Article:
A Few Details On Panels

I’ve been reading Illustrating Children’s Books: Creating Pictures for Publication by Martin Salisbury (Course director for the first school in the UK to offer an MA in Children’s Book Illustration). Being new to the world of Children’s Book Illustrations is great! I’ve discovered many new illustrators and have enjoyed learning about the history of the craft. One such illustrator who I came across is Winsor McCay. His work stuck out to me because he broke ground in the way in which he used sequence in his work. The following is an excerpt from the aforementioned book:

Winsor McCay’s contribution to the development of sequential art for children is immeasurable. His Little Nemo in Slumberland is widely recognized as a work of genius that paved the way for much subsequent invention in comics and children’s books. The strip first appeared in the New York Herald in 1905, and over the years McCay became increasingly daring with its design, structure, and content.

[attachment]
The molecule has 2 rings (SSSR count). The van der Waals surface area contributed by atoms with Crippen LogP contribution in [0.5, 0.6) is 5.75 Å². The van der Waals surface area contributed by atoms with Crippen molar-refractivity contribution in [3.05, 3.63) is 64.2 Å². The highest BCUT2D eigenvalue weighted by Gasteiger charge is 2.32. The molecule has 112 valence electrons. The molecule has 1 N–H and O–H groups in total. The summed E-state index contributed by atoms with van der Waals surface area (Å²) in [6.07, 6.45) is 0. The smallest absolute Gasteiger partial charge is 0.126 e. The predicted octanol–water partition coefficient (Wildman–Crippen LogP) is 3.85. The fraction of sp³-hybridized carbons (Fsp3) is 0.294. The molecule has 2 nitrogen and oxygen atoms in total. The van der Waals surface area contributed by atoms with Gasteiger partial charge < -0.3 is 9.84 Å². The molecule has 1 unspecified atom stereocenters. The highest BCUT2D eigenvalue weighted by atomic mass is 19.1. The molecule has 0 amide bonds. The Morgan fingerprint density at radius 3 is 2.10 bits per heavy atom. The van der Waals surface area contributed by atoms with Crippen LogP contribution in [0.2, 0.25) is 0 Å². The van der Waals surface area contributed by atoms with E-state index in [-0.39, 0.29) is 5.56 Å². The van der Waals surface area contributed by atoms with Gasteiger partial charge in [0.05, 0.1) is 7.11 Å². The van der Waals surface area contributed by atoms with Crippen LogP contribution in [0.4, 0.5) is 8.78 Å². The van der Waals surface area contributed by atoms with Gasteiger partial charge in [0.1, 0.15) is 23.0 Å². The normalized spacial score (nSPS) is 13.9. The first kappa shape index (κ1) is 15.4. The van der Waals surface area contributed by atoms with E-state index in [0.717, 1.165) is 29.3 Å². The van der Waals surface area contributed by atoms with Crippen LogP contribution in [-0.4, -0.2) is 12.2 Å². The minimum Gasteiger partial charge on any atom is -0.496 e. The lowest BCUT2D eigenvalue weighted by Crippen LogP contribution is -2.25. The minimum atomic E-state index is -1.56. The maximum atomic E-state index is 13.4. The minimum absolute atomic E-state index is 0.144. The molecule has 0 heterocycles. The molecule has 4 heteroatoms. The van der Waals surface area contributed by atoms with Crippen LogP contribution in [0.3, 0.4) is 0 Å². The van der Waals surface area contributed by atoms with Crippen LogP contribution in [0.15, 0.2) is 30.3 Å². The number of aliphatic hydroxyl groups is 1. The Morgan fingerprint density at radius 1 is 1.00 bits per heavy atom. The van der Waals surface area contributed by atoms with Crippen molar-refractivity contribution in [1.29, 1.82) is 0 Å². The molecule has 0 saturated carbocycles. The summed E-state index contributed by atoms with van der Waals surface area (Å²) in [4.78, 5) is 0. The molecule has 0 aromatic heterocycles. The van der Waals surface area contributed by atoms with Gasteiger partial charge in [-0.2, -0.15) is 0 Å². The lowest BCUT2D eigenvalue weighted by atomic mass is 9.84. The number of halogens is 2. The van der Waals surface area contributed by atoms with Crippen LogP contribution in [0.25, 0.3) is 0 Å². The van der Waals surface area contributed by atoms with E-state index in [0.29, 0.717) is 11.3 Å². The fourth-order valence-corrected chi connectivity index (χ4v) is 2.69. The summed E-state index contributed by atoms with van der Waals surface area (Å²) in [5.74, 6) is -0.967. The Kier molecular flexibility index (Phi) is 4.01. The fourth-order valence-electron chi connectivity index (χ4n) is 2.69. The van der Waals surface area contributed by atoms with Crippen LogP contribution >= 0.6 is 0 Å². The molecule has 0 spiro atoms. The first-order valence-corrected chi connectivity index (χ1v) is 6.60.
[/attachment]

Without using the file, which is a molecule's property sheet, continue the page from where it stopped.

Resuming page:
The above image sequence was included with the text in Salisbury’s book. My story will include some sequential elements, many of which are narrow and vertical, very similar in size ratio to the panels in this sequence. Needless to say I was excited when I came across this work. It’s so imaginative and such a joy to read (the image included here has dialogue in an Asian dialect sorry). I love how the final panel acts as a period to the sequence, being 1/3 the size of the other panels and a shade of colour closer to the first six panels. It ties the sequence together visually and punctuates the story perfectly.

I’ll be posting more of my own work in the near future but just wanted to share a small chunk of the info that I have been absorbing during this process.




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